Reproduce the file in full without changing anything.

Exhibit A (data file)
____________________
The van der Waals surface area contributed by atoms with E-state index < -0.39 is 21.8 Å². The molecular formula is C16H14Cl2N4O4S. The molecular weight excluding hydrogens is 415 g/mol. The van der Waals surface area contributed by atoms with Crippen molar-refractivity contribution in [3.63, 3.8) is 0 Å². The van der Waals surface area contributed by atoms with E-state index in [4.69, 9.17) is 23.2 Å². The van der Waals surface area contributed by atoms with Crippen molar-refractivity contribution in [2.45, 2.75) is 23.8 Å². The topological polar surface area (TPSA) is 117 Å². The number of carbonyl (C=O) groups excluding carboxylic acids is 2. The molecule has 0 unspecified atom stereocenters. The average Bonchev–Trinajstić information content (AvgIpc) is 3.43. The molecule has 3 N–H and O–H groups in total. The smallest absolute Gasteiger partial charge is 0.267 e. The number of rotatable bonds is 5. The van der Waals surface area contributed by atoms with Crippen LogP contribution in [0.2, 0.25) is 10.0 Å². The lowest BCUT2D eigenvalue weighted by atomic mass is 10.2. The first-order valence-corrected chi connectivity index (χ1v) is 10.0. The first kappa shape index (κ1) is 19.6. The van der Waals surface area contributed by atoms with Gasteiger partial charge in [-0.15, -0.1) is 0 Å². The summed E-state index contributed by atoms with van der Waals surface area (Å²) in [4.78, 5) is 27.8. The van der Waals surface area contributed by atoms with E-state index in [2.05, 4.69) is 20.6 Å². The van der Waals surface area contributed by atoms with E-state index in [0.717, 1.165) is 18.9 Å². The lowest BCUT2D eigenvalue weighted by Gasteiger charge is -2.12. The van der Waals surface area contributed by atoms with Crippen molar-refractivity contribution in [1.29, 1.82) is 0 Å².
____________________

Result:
The van der Waals surface area contributed by atoms with E-state index < -0.39 is 21.8 Å². The molecular formula is C16H14Cl2N4O4S. The molecular weight excluding hydrogens is 415 g/mol. The van der Waals surface area contributed by atoms with Crippen molar-refractivity contribution in [3.63, 3.8) is 0 Å². The van der Waals surface area contributed by atoms with E-state index in [4.69, 9.17) is 23.2 Å². The van der Waals surface area contributed by atoms with Crippen molar-refractivity contribution in [2.45, 2.75) is 23.8 Å². The topological polar surface area (TPSA) is 117 Å². The number of carbonyl (C=O) groups excluding carboxylic acids is 2. The molecule has 0 unspecified atom stereocenters. The average Bonchev–Trinajstić information content (AvgIpc) is 3.43. The molecule has 3 N–H and O–H groups in total. The smallest absolute Gasteiger partial charge is 0.267 e. The number of rotatable bonds is 5. The van der Waals surface area contributed by atoms with Crippen LogP contribution in [0.2, 0.25) is 10.0 Å². The lowest BCUT2D eigenvalue weighted by atomic mass is 10.2. The first-order valence-corrected chi connectivity index (χ1v) is 10.0. The first kappa shape index (κ1) is 19.6. The van der Waals surface area contributed by atoms with Gasteiger partial charge in [-0.15, -0.1) is 0 Å². The summed E-state index contributed by atoms with van der Waals surface area (Å²) in [4.78, 5) is 27.8. The van der Waals surface area contributed by atoms with E-state index in [2.05, 4.69) is 20.6 Å². The van der Waals surface area contributed by atoms with E-state index in [0.717, 1.165) is 18.9 Å². The lowest BCUT2D eigenvalue weighted by Gasteiger charge is -2.12. The van der Waals surface area contributed by atoms with Crippen molar-refractivity contribution in [1.29, 1.82) is 0 Å².